Advanced Bunting Strategy: Reading the pitcher

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This is article is about bunting strategy – recognizing a pitcher’s weakness and exploiting it for more bunt hits.

Bunting for a hit is an extremely valuable skill, and can even be the deciding factor in a close game when hits and runs are scarce.

Baseball players are creatures of habit

Most people –  and pitchers in particular – are creatures of habit.  You can use this to your advantage.

How many times have you seen a ground ball hit back to the pitcher?  He usually reacts in one of two ways:  Take his time and make a nice throw to first base for the out, or secure the ball start running over to first base and give an underhand flip.  As insignificant as this play seems it may tell us a few things about the pitcher and his mindset.  This can be extremely important if you can and are willing to bunt.

Typically pitchers work on bunt plays where the baseball is bunted right back to them or towards third base where they can pick it up and throw it to first base.  The whole thing becomes very instinctive and doesn’t require much thought or variation on the pitcher’s part.

So how can this help you out?

This can tell you if you should try to bunt against this particular pitcher.

(1) There’s a good chance you’ll be able to predict how he will handle that same scenario in the future; and
(2) You’ll have a clue as to what type of play is difficult for the pitcher (i.e. if this is a weakness for him) and then you can use this to your advantage.

Will he make a throw to first, or try to run and flip it?

Now lets go back to our pitcher and how he handles a throw to first base on a come backer.   

If the pitcher throws the ball to 1st base, it’s a clue that he may be fairly athletic and feels comfortable in throwing a ball outside of his normal pitching motion.   In this case, bunting may not be the best option.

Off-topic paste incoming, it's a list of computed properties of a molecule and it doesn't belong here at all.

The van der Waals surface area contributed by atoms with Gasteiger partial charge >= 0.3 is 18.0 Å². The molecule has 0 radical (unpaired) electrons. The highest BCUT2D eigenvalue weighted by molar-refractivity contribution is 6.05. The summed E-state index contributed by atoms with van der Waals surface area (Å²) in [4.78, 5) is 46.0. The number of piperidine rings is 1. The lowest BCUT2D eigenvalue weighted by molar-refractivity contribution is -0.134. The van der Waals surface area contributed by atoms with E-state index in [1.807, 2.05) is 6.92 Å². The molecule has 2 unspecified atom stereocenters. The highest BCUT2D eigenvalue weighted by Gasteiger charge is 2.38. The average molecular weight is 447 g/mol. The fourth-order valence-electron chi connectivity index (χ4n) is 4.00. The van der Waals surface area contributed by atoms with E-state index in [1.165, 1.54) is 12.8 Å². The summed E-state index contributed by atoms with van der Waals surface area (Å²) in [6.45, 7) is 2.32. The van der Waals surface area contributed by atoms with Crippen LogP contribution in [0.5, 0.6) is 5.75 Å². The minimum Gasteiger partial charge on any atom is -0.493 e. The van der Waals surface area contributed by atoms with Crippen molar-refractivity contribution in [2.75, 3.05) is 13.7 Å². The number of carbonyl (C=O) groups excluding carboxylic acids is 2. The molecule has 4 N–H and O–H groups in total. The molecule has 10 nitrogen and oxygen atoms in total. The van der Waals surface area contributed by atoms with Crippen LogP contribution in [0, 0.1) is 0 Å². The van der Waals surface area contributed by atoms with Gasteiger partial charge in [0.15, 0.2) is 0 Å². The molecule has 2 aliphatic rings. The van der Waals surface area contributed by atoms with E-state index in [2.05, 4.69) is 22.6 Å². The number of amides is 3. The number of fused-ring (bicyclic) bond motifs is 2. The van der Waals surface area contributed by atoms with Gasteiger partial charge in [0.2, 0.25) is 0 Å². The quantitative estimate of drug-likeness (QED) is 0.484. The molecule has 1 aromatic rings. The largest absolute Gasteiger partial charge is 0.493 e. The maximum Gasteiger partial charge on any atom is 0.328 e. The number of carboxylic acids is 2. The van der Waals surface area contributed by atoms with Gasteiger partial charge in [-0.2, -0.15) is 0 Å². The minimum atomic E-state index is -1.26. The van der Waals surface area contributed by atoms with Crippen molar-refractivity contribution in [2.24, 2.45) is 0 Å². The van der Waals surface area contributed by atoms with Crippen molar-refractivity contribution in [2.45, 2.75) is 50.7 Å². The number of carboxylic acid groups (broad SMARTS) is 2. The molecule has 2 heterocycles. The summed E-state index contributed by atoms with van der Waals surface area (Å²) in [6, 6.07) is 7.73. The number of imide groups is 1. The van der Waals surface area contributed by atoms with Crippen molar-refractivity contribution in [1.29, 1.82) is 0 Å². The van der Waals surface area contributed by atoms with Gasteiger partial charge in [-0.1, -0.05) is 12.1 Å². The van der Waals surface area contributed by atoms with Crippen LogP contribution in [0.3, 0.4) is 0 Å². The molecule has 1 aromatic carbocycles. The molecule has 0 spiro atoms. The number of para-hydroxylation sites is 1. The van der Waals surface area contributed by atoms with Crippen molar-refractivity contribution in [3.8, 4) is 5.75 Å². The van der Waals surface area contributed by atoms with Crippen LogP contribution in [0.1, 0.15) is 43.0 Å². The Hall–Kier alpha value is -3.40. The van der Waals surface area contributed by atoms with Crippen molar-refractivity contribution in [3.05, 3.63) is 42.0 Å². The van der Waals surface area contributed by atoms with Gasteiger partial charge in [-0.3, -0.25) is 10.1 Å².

However, if a pitcher runs it over towards first base and under hand flips it, there is probably a reason for that.  It could be that he not confident in his throwing ability. Maybe he has thrown balls passed the first baseman in the past and now this is his go to move, or perhaps throwing to bases is something he doesn’t practice and doesn’t feel comfortable with.  Either way, it can indicate a weakness you can take advantage of by bunting for a hit.

Bunting Strategy – Taking advantage of the pitcher’s weakness.

You can force the pitcher to make an athletic throw by laying a soft bunt down the first base line.

This is not a standard push bunt, you want to make sure it’s hard enough where the catcher can’t get it and the ONLY person that can make a play is the pitcher.

A pitcher who isn’t too confident in making an athletic throw will have difficulties with this play.

He has to get to the ball quickly, so his momentum not going in the direction of first base.  Then he needs to make a throw to the first baseman without hitting the runner or throwing it into right field.

Since this isn’t a play that is practiced often, and it is a very difficult play, you will quickly tell how athletic the opposing pitcher is and if bunting may be a way for your team to scratch across a few runs.

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The reason I picked this type of bunt strategy is because a bunt down the third base line is a play that happens so fast for the pitcher that he doesn’t have time to think about it.  This tends to be an easier throw for him to make.  Also, pitcher’s practice fielding this bunt often.

Of course, just because a pitcher runs and under hand flips a ball to first base on a come backer doesn’t guarantee that he is uncomfortable making an athletic throw.  But paying attention and seeing this as a potential way to attack the pitcher may help you get to a pitcher that is tough to score runs against.

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About Author

Doug Bernier, founder of Pro Baseball Insider.com, debuted in the Major Leagues in 2008 with the Colorado Rockies, and has played professional baseball for 13 years. Most recently, Doug signed with the Minnesota Twins in 2013, where he logged time at every infield position except 1st base in 33 Major League games. Currently Doug is with the Twins' AAA team in Rochester, NY

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